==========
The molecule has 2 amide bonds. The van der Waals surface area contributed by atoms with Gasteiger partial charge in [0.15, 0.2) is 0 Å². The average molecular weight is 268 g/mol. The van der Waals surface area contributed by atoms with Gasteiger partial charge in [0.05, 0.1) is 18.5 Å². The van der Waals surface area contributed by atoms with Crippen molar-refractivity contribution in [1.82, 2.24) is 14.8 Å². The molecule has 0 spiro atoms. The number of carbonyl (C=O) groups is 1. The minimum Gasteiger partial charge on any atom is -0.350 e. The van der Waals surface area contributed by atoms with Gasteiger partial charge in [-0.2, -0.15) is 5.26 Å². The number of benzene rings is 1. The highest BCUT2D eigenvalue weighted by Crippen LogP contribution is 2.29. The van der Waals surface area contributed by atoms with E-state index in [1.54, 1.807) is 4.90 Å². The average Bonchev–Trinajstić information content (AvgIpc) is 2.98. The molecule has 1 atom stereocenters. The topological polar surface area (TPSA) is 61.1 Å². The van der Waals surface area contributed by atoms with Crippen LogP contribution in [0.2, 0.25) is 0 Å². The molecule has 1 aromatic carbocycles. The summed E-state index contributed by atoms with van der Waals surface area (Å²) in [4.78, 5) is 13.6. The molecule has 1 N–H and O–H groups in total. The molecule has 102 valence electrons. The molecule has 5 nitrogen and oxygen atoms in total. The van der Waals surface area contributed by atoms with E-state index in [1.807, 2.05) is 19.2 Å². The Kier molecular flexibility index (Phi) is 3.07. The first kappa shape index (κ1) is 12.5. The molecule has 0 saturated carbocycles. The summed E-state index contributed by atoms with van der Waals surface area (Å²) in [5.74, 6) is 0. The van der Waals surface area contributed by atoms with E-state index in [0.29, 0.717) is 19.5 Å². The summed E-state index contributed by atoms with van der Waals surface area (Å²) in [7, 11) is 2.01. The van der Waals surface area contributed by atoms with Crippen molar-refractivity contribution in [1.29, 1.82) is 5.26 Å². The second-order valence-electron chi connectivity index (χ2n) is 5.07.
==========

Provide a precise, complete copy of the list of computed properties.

The molecule has 2 amide bonds. The van der Waals surface area contributed by atoms with Gasteiger partial charge in [0.15, 0.2) is 0 Å². The average molecular weight is 268 g/mol. The van der Waals surface area contributed by atoms with Gasteiger partial charge in [0.05, 0.1) is 18.5 Å². The van der Waals surface area contributed by atoms with Crippen molar-refractivity contribution in [1.82, 2.24) is 14.8 Å². The molecule has 0 spiro atoms. The number of carbonyl (C=O) groups is 1. The minimum Gasteiger partial charge on any atom is -0.350 e. The van der Waals surface area contributed by atoms with Gasteiger partial charge in [-0.2, -0.15) is 5.26 Å². The number of benzene rings is 1. The highest BCUT2D eigenvalue weighted by Crippen LogP contribution is 2.29. The van der Waals surface area contributed by atoms with E-state index in [1.54, 1.807) is 4.90 Å². The average Bonchev–Trinajstić information content (AvgIpc) is 2.98. The molecule has 1 atom stereocenters. The topological polar surface area (TPSA) is 61.1 Å². The van der Waals surface area contributed by atoms with Crippen LogP contribution in [0.2, 0.25) is 0 Å². The molecule has 1 aromatic carbocycles. The summed E-state index contributed by atoms with van der Waals surface area (Å²) in [4.78, 5) is 13.6. The molecule has 1 N–H and O–H groups in total. The molecule has 102 valence electrons. The molecule has 5 nitrogen and oxygen atoms in total. The van der Waals surface area contributed by atoms with E-state index in [1.807, 2.05) is 19.2 Å². The Kier molecular flexibility index (Phi) is 3.07. The first kappa shape index (κ1) is 12.5. The molecule has 0 saturated carbocycles. The summed E-state index contributed by atoms with van der Waals surface area (Å²) in [5.74, 6) is 0. The van der Waals surface area contributed by atoms with E-state index in [0.29, 0.717) is 19.5 Å². The summed E-state index contributed by atoms with van der Waals surface area (Å²) in [7, 11) is 2.01. The van der Waals surface area contributed by atoms with Crippen molar-refractivity contribution in [1.29, 1.82) is 5.26 Å². The second-order valence-electron chi connectivity index (χ2n) is 5.07.